Monday, December 16, 2002

Well, this MSN Newsweek article shows we have gone beyond digging out new evidence of Trent Lott's racism and into studying the past that made him and his state what they are. Naturally, the New Democratic Leadership Council's Online community is eager to talk about the part this plays in Republican politics via Talking Points Memo. Another blog showing keen awareness of the relationship of the past to the present is Electrolite. I think they make some good points, but I think both Republican voters and Democratic voters should think about a harder question - what those who do not live in the old south can learn about their own political triggers and emotions.

Forget racism for now. Does the idea of your hard earned money being taken away from you and given to someone who didn't work for it make you angry? You probably support some help for the deserving poor, but what about those receiving money who don't deserve it? There are many of those, and you would be surprised how rich some of them are. Do you know which states sometimes allow multi millionaires to have medicaid pay for nursing home care for their spouses?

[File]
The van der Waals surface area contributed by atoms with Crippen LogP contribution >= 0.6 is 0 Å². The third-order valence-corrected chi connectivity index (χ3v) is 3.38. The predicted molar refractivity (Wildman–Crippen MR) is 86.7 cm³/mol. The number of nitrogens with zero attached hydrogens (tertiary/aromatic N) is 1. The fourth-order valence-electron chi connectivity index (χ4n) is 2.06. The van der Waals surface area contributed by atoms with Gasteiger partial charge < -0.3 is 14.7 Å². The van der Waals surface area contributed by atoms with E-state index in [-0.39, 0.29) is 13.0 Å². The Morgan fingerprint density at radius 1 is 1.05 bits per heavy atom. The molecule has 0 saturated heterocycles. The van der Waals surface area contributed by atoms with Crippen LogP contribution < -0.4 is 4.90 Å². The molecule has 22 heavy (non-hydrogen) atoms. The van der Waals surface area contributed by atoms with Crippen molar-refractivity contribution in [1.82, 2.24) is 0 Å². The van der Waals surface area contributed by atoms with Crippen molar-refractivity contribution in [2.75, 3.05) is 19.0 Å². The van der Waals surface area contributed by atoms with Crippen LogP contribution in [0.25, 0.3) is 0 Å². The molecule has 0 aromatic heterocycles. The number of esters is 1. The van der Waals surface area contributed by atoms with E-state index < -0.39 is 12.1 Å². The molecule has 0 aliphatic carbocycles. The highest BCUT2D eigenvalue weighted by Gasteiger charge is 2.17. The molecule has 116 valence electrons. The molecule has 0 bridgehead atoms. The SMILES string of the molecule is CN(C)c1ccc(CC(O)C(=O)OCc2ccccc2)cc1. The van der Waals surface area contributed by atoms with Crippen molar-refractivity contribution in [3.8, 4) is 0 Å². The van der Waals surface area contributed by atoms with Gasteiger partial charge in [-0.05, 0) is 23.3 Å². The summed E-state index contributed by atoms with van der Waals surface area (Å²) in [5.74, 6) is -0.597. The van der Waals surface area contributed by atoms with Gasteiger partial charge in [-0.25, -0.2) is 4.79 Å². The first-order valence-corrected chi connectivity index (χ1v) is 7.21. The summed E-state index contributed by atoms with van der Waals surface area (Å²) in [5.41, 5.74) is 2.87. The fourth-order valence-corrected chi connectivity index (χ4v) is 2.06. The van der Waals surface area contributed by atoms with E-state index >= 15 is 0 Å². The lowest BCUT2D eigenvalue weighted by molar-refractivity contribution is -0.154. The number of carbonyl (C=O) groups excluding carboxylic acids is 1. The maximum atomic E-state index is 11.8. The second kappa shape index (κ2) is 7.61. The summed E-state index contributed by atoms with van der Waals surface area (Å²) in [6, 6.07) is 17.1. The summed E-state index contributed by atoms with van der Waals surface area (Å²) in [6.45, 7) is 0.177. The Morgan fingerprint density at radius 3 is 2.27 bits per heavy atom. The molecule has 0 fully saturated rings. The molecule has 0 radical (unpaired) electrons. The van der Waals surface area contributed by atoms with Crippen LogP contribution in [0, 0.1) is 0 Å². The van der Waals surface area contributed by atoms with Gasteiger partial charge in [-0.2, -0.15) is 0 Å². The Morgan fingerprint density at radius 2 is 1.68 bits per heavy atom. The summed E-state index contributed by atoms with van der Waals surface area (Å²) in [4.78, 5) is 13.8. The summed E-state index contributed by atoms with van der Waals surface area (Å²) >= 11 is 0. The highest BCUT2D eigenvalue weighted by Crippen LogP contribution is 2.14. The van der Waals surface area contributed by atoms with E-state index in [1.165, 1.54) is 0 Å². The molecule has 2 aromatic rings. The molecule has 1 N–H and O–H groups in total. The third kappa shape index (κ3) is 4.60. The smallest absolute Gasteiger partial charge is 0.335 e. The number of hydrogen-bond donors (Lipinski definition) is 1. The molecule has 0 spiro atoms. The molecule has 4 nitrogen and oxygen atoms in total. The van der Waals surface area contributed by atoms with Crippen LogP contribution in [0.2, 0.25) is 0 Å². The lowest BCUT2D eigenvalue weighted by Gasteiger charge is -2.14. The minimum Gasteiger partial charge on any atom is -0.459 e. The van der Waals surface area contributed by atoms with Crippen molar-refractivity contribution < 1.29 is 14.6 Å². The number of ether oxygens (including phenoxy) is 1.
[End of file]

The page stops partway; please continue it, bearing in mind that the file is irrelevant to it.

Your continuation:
If the image of someone from a different ethnic group getting your tax dollars spurs a deeper anger than the image of someone from your own ethnic group, does that make you a racist? If so, few indeed are innocent. Yet there is a danger here for those who support cuts in aid to the poor because they believe it will give people more incentive to work and create more prosperity for us all. It is all too easy for politicans to find programs which will win the support of both those who believe small government is good for capitalism, and those who harbor racial anger, and this would be so even if nobody had deep emotional hooks they did not always think about. For those who want to encourage economic growth by cutting support for the poor, the dangers are twofold. First, your program will be distorted if only the elements which might appeal to racists as well as fiscal conservatives win support while other elements are ignored. Secondly, beware the politicans learn more about you than you learn about them - they are good at that - and lead you by the emotional vulnerabilities locked deep inside you.

It would be interesting to graph nations by both their racial diversity and the amount of aid they give their poorest citizens. It is rare indeed for a nation to have racial divisions but no leaders who will rise to exploit them.

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